CAFFE pablo Jorge
Geochemical features of hydrothermal systems in Jujuy Province, Argentina: Hints for geothermal fluid exploration
PERALTA ARNOLD, YÉSICA; FRANCO, M. GABRIELA; TASSI, FRANCO; CAFFE, PABLO J.; JOFRE, CYNTHIA B.; CLAROS, MARCELO; VILLALBA ULBERICH, JUAN P.; RIZZO, ANDREA L.; CABASSI, JACOPO
JOURNAL OF SOUTH AMERICAN EARTH SCIENCES
PERGAMON-ELSEVIER SCIENCE LTD
Año: 2020 vol. 101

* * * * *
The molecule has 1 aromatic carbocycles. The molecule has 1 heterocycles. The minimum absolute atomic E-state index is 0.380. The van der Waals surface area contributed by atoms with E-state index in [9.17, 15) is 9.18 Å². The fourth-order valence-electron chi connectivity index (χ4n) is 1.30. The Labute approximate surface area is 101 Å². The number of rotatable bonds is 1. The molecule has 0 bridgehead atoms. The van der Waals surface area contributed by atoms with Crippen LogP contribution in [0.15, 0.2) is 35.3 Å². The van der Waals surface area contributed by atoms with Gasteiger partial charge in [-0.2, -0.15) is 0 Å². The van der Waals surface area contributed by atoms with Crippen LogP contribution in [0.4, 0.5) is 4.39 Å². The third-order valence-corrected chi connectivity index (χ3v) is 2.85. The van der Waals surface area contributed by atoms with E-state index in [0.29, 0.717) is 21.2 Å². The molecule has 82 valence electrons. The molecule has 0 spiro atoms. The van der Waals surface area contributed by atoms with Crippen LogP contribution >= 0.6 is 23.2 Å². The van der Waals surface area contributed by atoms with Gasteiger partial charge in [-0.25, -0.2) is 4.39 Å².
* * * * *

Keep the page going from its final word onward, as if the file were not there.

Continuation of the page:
Fluid primary source(s) and chemical-physical processes controlling water and gas chemistry of thermal springs from Eastern Cordillera, sub-Andean Ranges and Santa Bárbara (Jujuy Province, northern Argentina) were investigated to provide information for a preliminary evaluation of the geothermal potential in these areas. Thermal manifestations in Eastern Cordillera (Reyes) and part of those in the western sector of sub-Andean Range (Aguas Calientes) are fed by shallow aquifers, interacting with Quaternary- Neogene rocks and the upper portion of Pliocene-Miocene formations (Orán Group), whereas the meteoric water recharge area is located at >2500 m a.s.l., corresponding to Chañi hill. Differently, El Jordán thermal spring in the sub-Andean Range is fed by a hydrothermal aquifer hosted within highly porous and fractured formations of the Salta Group (Yacoraite Formation) and recharged by meteoric water from Sierra de Calilegua (∼1500 m a.s.l.). The latter is the recharge area of the La Quinta geothermal waters as well, but these have been fed at higher altitudes (>2500 m a.s.l.) in the range. The hydrothermal reservoir feeding the other thermal springs from the Santa Barbara system (Caimancito, El Palmar, and Siete Aguas) is recharged by meteoric water from Zapla Ranges and Santa Barbara Hill at 16,000 mg/L) Na+-Cl- La Quinta thermal springs are produced by interaction with the evaporite deposits of Salta Group, including halite, whereas the chemistry of El Palmar, El Jordán and Caimancito thermal springs, showing a Na+-SO42-(Cl−) composition, depends on mixing with shallower SO42--rich waters interacting with gypsum deposits of Anta Formation. Dissolved and bubbling gases from all the investigated provinces are related to CO2- and CH4-rich crustal fluids produced by both thermogenic processes occurring within the hydrothermal systems and microbial activity at relatively low depth, with low to negligible mantle contribution, as indicated by the 3He/4He values ≤ 0.21 Ra. The fluid reservoir feeding the Quinta thermal springs shows the highest estimated temperatures (>200 °C), which, considering the depth of Salta Group in the Santa Barbara system (~2000 m), support the idea, suggested by previous authors, of an anomalous geothermal gradient for this area, a promising pre-requisite for future exploitation of the geothermal resource.